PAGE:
Xerox to Split Up; Carl Icahn to Get Three Board Seats
Xerox Corp. is planning to split into two publicly traded companies, according to people familiar with the matter, making the century-old company the latest to slim down and narrow its focus.
Xerox, synonymous with once cutting-edge technology, plans to divide itself into one company containing its hardware operations and another housing its services business, the people said. The company is expected to make the announcement Friday when it reports earnings.
As part of the move, billionaire investor Carl Icahn will get three seats on the services company’s board, the people said. Mr. Icahn in November disclosed a stake that currently stands at more than 8% and said he would seek talks with the copier maker about its future.
Xerox had a market value of $9.4 billion Thursday afternoon.
By going through with this plan, Xerox would essentially unwind its largest acquisition ever, the 2010 purchase of Affiliated Computer Services Inc. for $5.6 billion.
In October, after years of sales and profit declines, Xerox Chief Executive Ursula Burns said the company was conducting a broad-based review of its operations. A month later, Mr. Icahn revealed in a regulatory filing that he had amassed a stake and intended to speak with management about pursuing strategic alternatives and “the possibility of board representation.” With an 8.1% stake in the company, he is now the second-largest shareholder after index giant Vanguard Group.
Mr. Icahn and Ms. Burns held talks in recent months about the breakup plan the board was pursuing, the people said. The two sides largely agreed and there was little acrimony, they added. The split is expected to be done within a year.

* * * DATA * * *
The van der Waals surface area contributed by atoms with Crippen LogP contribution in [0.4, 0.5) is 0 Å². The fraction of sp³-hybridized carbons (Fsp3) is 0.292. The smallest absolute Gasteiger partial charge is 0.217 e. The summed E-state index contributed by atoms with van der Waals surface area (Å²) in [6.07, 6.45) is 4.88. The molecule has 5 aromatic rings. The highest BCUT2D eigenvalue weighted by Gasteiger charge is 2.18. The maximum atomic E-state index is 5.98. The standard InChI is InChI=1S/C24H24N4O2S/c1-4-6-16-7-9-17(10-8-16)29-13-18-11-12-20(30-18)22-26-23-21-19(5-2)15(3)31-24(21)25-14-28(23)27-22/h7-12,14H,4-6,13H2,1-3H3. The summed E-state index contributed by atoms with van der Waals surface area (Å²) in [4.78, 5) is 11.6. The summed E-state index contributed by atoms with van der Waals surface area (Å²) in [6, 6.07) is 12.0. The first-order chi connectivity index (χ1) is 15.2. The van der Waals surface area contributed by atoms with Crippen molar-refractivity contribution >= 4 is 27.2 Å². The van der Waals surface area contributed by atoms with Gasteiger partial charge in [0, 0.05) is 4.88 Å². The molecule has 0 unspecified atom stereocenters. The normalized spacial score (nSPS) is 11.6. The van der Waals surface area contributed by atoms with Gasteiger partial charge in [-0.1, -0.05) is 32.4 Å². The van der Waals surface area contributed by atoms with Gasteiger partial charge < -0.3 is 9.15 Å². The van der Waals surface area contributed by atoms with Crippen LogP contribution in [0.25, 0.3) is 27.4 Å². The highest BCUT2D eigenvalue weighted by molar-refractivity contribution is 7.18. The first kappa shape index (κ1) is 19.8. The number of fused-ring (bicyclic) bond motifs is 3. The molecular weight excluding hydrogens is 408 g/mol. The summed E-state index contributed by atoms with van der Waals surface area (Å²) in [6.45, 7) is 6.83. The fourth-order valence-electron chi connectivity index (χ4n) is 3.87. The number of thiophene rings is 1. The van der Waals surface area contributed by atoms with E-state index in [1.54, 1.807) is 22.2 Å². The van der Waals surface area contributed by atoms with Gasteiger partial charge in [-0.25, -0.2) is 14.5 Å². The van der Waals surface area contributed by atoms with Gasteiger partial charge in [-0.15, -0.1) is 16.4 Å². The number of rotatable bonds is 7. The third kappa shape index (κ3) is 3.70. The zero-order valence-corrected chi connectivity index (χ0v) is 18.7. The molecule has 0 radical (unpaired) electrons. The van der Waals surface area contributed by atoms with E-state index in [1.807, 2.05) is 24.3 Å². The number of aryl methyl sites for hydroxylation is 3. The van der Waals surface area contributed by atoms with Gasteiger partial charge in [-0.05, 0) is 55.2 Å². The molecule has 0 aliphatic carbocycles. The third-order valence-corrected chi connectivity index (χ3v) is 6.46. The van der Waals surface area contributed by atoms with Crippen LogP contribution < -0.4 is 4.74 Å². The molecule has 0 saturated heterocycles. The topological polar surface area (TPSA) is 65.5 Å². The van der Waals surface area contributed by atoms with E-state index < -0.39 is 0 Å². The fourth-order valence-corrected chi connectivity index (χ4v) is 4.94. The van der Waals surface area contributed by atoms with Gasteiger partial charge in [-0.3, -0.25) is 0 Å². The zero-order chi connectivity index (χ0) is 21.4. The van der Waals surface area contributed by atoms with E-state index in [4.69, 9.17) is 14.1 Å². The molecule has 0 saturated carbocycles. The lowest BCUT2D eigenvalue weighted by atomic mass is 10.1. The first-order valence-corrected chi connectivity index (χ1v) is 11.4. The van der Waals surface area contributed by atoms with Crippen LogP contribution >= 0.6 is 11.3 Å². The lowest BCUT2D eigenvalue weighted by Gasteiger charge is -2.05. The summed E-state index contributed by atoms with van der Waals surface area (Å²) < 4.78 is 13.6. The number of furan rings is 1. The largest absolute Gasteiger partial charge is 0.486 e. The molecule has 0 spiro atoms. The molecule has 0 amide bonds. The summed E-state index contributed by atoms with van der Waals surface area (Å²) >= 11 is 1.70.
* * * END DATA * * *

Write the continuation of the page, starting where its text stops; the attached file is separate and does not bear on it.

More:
Mr. Icahn has had several successful engagements with companies in the midst of breaking up in recent years, including at eBay Inc., Manitowoc Co. and Gannett Co.
The Xerox move would come amid a trend in corporate America in which diversified companies are splitting into more highly specialized pieces. Hewlett-Packard Co. recently split into two publicly traded companies. One of the pieces, Hewlett Packard Enterprise, focuses on servers, professional services and software. The other, HP Inc., focuses on personal computers and printing.
Online-auction pioneer eBay spun off its PayPal payments-processing unit in 2015.
The move is a reversal from Ms. Burns’s position after the review was announced, when she said she stood by the company’s existing structure of keeping its two disparate units—selling business services and office machines, respectively—under the same roof. “We do see, to date, strategic value in having these two businesses together,” she said in October. “As you go through the review, that’s one of the things that we’ll validate.”
But that formula—in place since Xerox’s purchase of ACS almost six years ago to the day—has been sputtering. The company now makes more dollars handling services like data-center outsourcing and customer care than it generates from its namesake copiers and printers. But the growth in services hasn’t been enough to counter the slide in its traditional hardware operation, which the company warned could fall as much as 7% in 2015.
At the time, investors frowned on ACS deal, which was considered a bold move, adding 74,000 workers compared with Xerox’s then-54,000 person workforce.
Xerox is now on track to report its fourth straight year of earnings and sales declines Friday. Ms. Burns forecast revenue would be down 3% for the year before accounting for the stronger dollar, and that its services business would fall short of its profit-margin target. Its shares lost a quarter of their value last year and have shed an additional 13% so far this year.